The appellant asserts that the Department failed to introduce in evidence, either the preliminary notice of disciplinary action or the final notice of disciplinary action, both of which were on forms prepared by the Commission. He contends that this omission was fatal but we find no semblance of basis for this view. The notices were duly served on the appellant, he was at all times familiar with their contents, and he was in no sense prejudiced by the fact that there was a failure to incorporate them formally in the record before the Commission. The appellant also contends that charges outside the scope of the preliminary notice were improperly considered. This has reference to the charges of injudicious conduct in Burkley and improper practice before the Division during the period of suspension. These charges were duly raised before Acting Commissioner Pfaus and the appellant was then advised that they would be considered and that he could introduce evidence to meet them. The appellant chose to present nothing before the Acting Commissioner on the items in question. We hold the opinion that the matters may be viewed as within the broad scope of the general charges of incompetency and inefficiency in the service (see 67 C.J.S. Officers § 60d(5) (1950)) and that, in any event, the original notice may be considered as having been amended or supplemented to include them specifically. On his appeal, they were part and parcel of the charges heard de novo by the Commission which fairly received evidence with respect to them from both the Department and the appellant. We find no prejudice here. Cf. Stein v. Felden, 17 N.J.Super. 311, 316 (App. Div. 1952). See West New York v. Bock, supra, 38 N.J., at p. 521.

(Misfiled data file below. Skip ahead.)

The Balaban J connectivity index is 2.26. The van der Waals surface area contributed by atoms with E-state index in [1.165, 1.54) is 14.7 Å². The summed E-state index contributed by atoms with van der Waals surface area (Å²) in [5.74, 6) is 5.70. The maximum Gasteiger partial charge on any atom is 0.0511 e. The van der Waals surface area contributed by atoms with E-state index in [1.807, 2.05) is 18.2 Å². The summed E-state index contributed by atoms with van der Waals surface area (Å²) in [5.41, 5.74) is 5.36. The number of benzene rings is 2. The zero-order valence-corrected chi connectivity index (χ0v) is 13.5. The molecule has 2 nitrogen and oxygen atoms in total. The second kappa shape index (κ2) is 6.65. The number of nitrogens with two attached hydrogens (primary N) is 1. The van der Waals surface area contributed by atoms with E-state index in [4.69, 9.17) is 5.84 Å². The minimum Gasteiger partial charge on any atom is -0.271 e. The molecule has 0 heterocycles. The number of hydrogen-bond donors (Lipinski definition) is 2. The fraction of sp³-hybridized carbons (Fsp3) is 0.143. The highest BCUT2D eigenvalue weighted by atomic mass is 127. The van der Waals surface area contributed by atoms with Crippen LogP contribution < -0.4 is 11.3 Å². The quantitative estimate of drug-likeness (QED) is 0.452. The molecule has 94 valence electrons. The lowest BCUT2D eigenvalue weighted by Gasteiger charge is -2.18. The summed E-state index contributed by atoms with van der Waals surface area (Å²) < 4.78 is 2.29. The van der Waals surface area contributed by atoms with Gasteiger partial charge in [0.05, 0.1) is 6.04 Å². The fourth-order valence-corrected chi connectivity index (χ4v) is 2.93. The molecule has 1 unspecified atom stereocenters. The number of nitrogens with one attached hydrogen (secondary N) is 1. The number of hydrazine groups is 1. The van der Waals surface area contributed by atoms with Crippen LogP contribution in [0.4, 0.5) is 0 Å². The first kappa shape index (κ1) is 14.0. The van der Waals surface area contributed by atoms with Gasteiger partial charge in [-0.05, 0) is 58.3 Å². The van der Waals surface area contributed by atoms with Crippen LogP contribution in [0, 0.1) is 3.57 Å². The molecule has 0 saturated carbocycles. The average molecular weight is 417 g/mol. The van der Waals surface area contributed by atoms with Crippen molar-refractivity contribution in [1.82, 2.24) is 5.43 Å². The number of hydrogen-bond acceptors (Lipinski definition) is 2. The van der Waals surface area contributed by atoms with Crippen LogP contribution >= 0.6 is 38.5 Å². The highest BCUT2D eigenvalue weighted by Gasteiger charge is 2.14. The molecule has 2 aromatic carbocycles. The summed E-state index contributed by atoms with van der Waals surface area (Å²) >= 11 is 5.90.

The appellant contends that the Commission exceeded its authority in considering the manner in which his cases were handled in the Division since his determinations were reviewable only by the courts. See N.J.S.A. 34:15-49; N.J.S.A. 34:15-66. The Commission was careful in
The appellant asserts that the appointing authority acted in bad faith and that his dismissal was motivated by the desire to create a vacancy which would enable a favored appointment. He refers to procedural deficiencies of technical nature but these have no bearing on good faith and motive. We have carefully examined the voluminous testimony with full awareness of the appellant's assertion but find no real support for it. On the contrary, the record lends credence to the Director's position that he acted conscientiously and for the good of the service as he saw it. Not all men are intellectually and emotionally equipped for all tasks. The appellant had been appointed as deputy director without prior examination and without any special qualifications in the workmen's compensation field. When the Director learned of the incidents